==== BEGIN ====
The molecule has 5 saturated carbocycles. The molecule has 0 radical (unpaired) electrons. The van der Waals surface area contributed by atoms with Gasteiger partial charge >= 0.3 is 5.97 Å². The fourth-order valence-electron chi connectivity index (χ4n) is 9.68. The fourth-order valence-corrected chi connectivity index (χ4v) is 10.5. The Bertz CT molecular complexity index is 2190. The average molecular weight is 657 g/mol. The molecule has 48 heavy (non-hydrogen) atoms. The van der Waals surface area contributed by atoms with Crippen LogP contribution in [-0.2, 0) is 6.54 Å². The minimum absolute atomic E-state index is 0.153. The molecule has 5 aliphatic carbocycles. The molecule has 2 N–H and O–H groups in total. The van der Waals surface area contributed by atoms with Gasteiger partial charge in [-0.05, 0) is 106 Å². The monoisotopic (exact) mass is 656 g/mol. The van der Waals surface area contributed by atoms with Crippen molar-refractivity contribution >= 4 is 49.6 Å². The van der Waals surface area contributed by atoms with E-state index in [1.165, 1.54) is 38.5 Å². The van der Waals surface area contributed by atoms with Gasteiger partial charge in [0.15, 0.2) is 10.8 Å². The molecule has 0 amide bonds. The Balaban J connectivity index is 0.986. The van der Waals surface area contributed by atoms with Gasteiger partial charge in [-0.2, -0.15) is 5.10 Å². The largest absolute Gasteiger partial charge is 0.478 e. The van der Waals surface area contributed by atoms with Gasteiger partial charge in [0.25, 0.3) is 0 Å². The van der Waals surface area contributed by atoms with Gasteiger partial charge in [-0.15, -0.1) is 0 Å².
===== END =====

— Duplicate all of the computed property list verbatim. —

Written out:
The molecule has 5 saturated carbocycles. The molecule has 0 radical (unpaired) electrons. The van der Waals surface area contributed by atoms with Gasteiger partial charge >= 0.3 is 5.97 Å². The fourth-order valence-electron chi connectivity index (χ4n) is 9.68. The fourth-order valence-corrected chi connectivity index (χ4v) is 10.5. The Bertz CT molecular complexity index is 2190. The average molecular weight is 657 g/mol. The molecule has 48 heavy (non-hydrogen) atoms. The van der Waals surface area contributed by atoms with Crippen LogP contribution in [-0.2, 0) is 6.54 Å². The minimum absolute atomic E-state index is 0.153. The molecule has 5 aliphatic carbocycles. The molecule has 2 N–H and O–H groups in total. The van der Waals surface area contributed by atoms with Gasteiger partial charge in [-0.05, 0) is 106 Å². The monoisotopic (exact) mass is 656 g/mol. The van der Waals surface area contributed by atoms with Crippen molar-refractivity contribution >= 4 is 49.6 Å². The van der Waals surface area contributed by atoms with E-state index in [1.165, 1.54) is 38.5 Å². The van der Waals surface area contributed by atoms with Gasteiger partial charge in [0.15, 0.2) is 10.8 Å². The molecule has 0 amide bonds. The Balaban J connectivity index is 0.986. The van der Waals surface area contributed by atoms with Gasteiger partial charge in [-0.2, -0.15) is 5.10 Å². The largest absolute Gasteiger partial charge is 0.478 e. The van der Waals surface area contributed by atoms with Gasteiger partial charge in [0.25, 0.3) is 0 Å². The van der Waals surface area contributed by atoms with Gasteiger partial charge in [-0.15, -0.1) is 0 Å².